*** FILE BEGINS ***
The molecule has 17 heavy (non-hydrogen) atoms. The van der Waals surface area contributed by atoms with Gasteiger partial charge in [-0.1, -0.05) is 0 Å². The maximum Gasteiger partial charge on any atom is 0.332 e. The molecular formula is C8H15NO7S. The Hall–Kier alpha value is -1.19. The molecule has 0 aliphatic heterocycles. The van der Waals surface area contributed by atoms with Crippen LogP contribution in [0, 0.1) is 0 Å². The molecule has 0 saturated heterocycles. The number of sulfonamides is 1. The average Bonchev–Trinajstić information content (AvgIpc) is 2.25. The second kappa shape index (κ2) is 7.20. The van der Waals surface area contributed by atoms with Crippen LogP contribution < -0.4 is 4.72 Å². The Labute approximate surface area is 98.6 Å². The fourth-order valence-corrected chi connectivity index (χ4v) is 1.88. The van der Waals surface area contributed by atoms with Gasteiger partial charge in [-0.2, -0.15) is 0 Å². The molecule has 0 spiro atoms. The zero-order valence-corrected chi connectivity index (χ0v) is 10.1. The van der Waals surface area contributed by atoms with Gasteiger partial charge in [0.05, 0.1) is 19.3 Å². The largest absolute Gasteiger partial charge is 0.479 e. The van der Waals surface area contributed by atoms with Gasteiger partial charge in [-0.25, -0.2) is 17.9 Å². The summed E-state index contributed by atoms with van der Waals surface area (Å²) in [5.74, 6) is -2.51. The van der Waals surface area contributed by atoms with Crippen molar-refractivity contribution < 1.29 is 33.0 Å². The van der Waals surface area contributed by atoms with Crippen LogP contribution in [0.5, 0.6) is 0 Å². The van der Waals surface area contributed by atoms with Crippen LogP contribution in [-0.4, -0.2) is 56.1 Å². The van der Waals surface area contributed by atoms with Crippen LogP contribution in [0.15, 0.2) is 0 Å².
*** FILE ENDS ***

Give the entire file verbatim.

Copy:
The molecule has 17 heavy (non-hydrogen) atoms. The van der Waals surface area contributed by atoms with Gasteiger partial charge in [-0.1, -0.05) is 0 Å². The maximum Gasteiger partial charge on any atom is 0.332 e. The molecular formula is C8H15NO7S. The Hall–Kier alpha value is -1.19. The molecule has 0 aliphatic heterocycles. The van der Waals surface area contributed by atoms with Crippen LogP contribution in [0, 0.1) is 0 Å². The molecule has 0 saturated heterocycles. The number of sulfonamides is 1. The average Bonchev–Trinajstić information content (AvgIpc) is 2.25. The second kappa shape index (κ2) is 7.20. The van der Waals surface area contributed by atoms with Crippen LogP contribution < -0.4 is 4.72 Å². The Labute approximate surface area is 98.6 Å². The fourth-order valence-corrected chi connectivity index (χ4v) is 1.88. The van der Waals surface area contributed by atoms with Gasteiger partial charge in [-0.2, -0.15) is 0 Å². The molecule has 0 spiro atoms. The zero-order valence-corrected chi connectivity index (χ0v) is 10.1. The van der Waals surface area contributed by atoms with Gasteiger partial charge in [0.05, 0.1) is 19.3 Å². The largest absolute Gasteiger partial charge is 0.479 e. The van der Waals surface area contributed by atoms with Gasteiger partial charge in [-0.25, -0.2) is 17.9 Å². The summed E-state index contributed by atoms with van der Waals surface area (Å²) in [5.74, 6) is -2.51. The van der Waals surface area contributed by atoms with Crippen molar-refractivity contribution < 1.29 is 33.0 Å². The van der Waals surface area contributed by atoms with Crippen LogP contribution in [0.5, 0.6) is 0 Å². The van der Waals surface area contributed by atoms with Crippen LogP contribution in [-0.4, -0.2) is 56.1 Å². The van der Waals surface area contributed by atoms with Crippen LogP contribution in [0.15, 0.2) is 0 Å².